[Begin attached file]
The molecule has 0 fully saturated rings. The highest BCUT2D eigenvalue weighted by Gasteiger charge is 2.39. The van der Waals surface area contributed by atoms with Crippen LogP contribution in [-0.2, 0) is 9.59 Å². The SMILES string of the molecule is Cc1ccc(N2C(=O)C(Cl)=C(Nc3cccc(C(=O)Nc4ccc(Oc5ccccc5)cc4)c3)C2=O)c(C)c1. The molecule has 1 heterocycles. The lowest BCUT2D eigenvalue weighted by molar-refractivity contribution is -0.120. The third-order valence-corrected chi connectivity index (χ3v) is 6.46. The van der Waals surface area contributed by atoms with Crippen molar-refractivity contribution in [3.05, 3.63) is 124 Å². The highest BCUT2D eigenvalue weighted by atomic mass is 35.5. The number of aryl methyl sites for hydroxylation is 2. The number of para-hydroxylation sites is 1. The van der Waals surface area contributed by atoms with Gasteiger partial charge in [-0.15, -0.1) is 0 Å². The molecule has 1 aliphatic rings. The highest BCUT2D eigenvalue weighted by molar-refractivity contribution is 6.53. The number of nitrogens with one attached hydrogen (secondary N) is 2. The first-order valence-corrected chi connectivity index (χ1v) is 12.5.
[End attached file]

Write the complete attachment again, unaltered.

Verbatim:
The molecule has 0 fully saturated rings. The highest BCUT2D eigenvalue weighted by Gasteiger charge is 2.39. The van der Waals surface area contributed by atoms with Crippen LogP contribution in [-0.2, 0) is 9.59 Å². The SMILES string of the molecule is Cc1ccc(N2C(=O)C(Cl)=C(Nc3cccc(C(=O)Nc4ccc(Oc5ccccc5)cc4)c3)C2=O)c(C)c1. The molecule has 1 heterocycles. The lowest BCUT2D eigenvalue weighted by molar-refractivity contribution is -0.120. The third-order valence-corrected chi connectivity index (χ3v) is 6.46. The van der Waals surface area contributed by atoms with Crippen molar-refractivity contribution in [3.05, 3.63) is 124 Å². The highest BCUT2D eigenvalue weighted by atomic mass is 35.5. The number of aryl methyl sites for hydroxylation is 2. The number of para-hydroxylation sites is 1. The van der Waals surface area contributed by atoms with Gasteiger partial charge in [-0.15, -0.1) is 0 Å². The molecule has 1 aliphatic rings. The highest BCUT2D eigenvalue weighted by molar-refractivity contribution is 6.53. The number of nitrogens with one attached hydrogen (secondary N) is 2. The first-order valence-corrected chi connectivity index (χ1v) is 12.5.